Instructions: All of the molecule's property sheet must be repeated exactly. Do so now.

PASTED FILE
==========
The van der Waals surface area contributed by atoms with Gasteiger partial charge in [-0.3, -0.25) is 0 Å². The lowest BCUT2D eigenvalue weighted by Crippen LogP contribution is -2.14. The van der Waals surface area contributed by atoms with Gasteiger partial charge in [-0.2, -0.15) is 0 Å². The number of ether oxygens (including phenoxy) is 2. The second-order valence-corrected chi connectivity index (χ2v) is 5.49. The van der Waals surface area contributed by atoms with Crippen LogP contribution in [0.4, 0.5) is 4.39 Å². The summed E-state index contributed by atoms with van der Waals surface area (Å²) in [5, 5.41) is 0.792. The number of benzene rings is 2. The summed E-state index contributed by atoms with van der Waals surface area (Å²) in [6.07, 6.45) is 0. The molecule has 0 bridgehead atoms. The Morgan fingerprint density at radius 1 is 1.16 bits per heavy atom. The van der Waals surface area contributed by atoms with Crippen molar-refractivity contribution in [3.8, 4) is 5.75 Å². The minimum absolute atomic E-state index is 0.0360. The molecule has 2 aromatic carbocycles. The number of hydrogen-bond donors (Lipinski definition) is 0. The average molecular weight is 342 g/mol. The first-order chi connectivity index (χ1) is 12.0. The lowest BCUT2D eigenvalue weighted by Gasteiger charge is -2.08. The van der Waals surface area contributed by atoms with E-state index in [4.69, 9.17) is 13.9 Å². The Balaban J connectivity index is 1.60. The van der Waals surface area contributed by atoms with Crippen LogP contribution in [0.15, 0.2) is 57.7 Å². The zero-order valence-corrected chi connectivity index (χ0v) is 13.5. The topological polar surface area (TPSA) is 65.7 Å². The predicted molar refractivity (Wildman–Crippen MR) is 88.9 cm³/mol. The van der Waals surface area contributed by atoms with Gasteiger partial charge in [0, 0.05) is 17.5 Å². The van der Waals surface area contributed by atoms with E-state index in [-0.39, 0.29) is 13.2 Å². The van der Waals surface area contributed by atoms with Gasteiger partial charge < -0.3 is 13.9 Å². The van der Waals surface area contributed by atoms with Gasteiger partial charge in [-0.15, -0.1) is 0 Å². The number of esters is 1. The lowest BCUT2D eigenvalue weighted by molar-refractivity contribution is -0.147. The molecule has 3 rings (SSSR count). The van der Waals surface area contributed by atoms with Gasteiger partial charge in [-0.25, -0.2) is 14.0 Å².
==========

The van der Waals surface area contributed by atoms with Gasteiger partial charge in [-0.3, -0.25) is 0 Å². The lowest BCUT2D eigenvalue weighted by Crippen LogP contribution is -2.14. The van der Waals surface area contributed by atoms with Gasteiger partial charge in [-0.2, -0.15) is 0 Å². The number of ether oxygens (including phenoxy) is 2. The second-order valence-corrected chi connectivity index (χ2v) is 5.49. The van der Waals surface area contributed by atoms with Crippen LogP contribution in [0.4, 0.5) is 4.39 Å². The summed E-state index contributed by atoms with van der Waals surface area (Å²) in [5, 5.41) is 0.792. The number of benzene rings is 2. The summed E-state index contributed by atoms with van der Waals surface area (Å²) in [6.07, 6.45) is 0. The molecule has 0 bridgehead atoms. The Morgan fingerprint density at radius 1 is 1.16 bits per heavy atom. The van der Waals surface area contributed by atoms with Crippen molar-refractivity contribution in [3.8, 4) is 5.75 Å². The minimum absolute atomic E-state index is 0.0360. The molecule has 2 aromatic carbocycles. The number of hydrogen-bond donors (Lipinski definition) is 0. The average molecular weight is 342 g/mol. The first-order chi connectivity index (χ1) is 12.0. The lowest BCUT2D eigenvalue weighted by Gasteiger charge is -2.08. The van der Waals surface area contributed by atoms with E-state index in [4.69, 9.17) is 13.9 Å². The Balaban J connectivity index is 1.60. The van der Waals surface area contributed by atoms with Crippen LogP contribution in [0.15, 0.2) is 57.7 Å². The zero-order valence-corrected chi connectivity index (χ0v) is 13.5. The topological polar surface area (TPSA) is 65.7 Å². The predicted molar refractivity (Wildman–Crippen MR) is 88.9 cm³/mol. The van der Waals surface area contributed by atoms with Gasteiger partial charge in [0, 0.05) is 17.5 Å². The van der Waals surface area contributed by atoms with E-state index in [-0.39, 0.29) is 13.2 Å². The van der Waals surface area contributed by atoms with Gasteiger partial charge < -0.3 is 13.9 Å². The van der Waals surface area contributed by atoms with Gasteiger partial charge in [-0.15, -0.1) is 0 Å². The number of esters is 1. The lowest BCUT2D eigenvalue weighted by molar-refractivity contribution is -0.147. The molecule has 3 rings (SSSR count). The van der Waals surface area contributed by atoms with Gasteiger partial charge in [-0.25, -0.2) is 14.0 Å².